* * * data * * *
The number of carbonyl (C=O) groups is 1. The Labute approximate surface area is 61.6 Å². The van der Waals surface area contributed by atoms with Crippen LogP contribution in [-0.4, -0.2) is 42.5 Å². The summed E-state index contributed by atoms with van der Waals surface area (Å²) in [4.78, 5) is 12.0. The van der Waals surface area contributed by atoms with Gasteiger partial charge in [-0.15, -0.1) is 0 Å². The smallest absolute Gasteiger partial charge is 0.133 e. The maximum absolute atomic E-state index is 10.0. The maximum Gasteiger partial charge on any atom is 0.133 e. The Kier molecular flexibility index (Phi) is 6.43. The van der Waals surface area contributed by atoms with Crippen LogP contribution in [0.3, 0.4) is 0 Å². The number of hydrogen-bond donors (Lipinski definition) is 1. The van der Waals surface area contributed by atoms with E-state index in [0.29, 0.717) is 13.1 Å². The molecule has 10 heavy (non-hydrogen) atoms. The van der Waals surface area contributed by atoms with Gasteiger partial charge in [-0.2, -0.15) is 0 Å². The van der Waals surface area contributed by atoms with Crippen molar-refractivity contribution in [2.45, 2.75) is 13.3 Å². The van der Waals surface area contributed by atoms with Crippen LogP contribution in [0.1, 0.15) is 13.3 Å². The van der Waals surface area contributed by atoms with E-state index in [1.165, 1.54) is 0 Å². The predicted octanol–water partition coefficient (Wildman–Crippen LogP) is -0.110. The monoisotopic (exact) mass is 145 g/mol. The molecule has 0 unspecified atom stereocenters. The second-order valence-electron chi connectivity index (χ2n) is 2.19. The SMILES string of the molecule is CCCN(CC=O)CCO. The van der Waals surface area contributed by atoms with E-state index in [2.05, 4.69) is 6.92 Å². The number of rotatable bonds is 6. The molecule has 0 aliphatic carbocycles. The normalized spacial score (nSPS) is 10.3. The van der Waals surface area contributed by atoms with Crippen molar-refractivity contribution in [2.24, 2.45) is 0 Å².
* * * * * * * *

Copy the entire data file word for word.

The number of carbonyl (C=O) groups is 1. The Labute approximate surface area is 61.6 Å². The van der Waals surface area contributed by atoms with Crippen LogP contribution in [-0.4, -0.2) is 42.5 Å². The summed E-state index contributed by atoms with van der Waals surface area (Å²) in [4.78, 5) is 12.0. The van der Waals surface area contributed by atoms with Gasteiger partial charge in [-0.15, -0.1) is 0 Å². The smallest absolute Gasteiger partial charge is 0.133 e. The maximum absolute atomic E-state index is 10.0. The maximum Gasteiger partial charge on any atom is 0.133 e. The Kier molecular flexibility index (Phi) is 6.43. The van der Waals surface area contributed by atoms with Crippen LogP contribution in [0.3, 0.4) is 0 Å². The number of hydrogen-bond donors (Lipinski definition) is 1. The van der Waals surface area contributed by atoms with E-state index in [0.29, 0.717) is 13.1 Å². The molecule has 10 heavy (non-hydrogen) atoms. The van der Waals surface area contributed by atoms with Gasteiger partial charge in [-0.2, -0.15) is 0 Å². The van der Waals surface area contributed by atoms with Crippen molar-refractivity contribution in [2.45, 2.75) is 13.3 Å². The van der Waals surface area contributed by atoms with Crippen LogP contribution in [0.1, 0.15) is 13.3 Å². The van der Waals surface area contributed by atoms with E-state index in [1.165, 1.54) is 0 Å². The predicted octanol–water partition coefficient (Wildman–Crippen LogP) is -0.110. The monoisotopic (exact) mass is 145 g/mol. The molecule has 0 unspecified atom stereocenters. The second-order valence-electron chi connectivity index (χ2n) is 2.19. The SMILES string of the molecule is CCCN(CC=O)CCO. The van der Waals surface area contributed by atoms with E-state index in [2.05, 4.69) is 6.92 Å². The number of rotatable bonds is 6. The molecule has 0 aliphatic carbocycles. The normalized spacial score (nSPS) is 10.3. The van der Waals surface area contributed by atoms with Crippen molar-refractivity contribution in [2.24, 2.45) is 0 Å².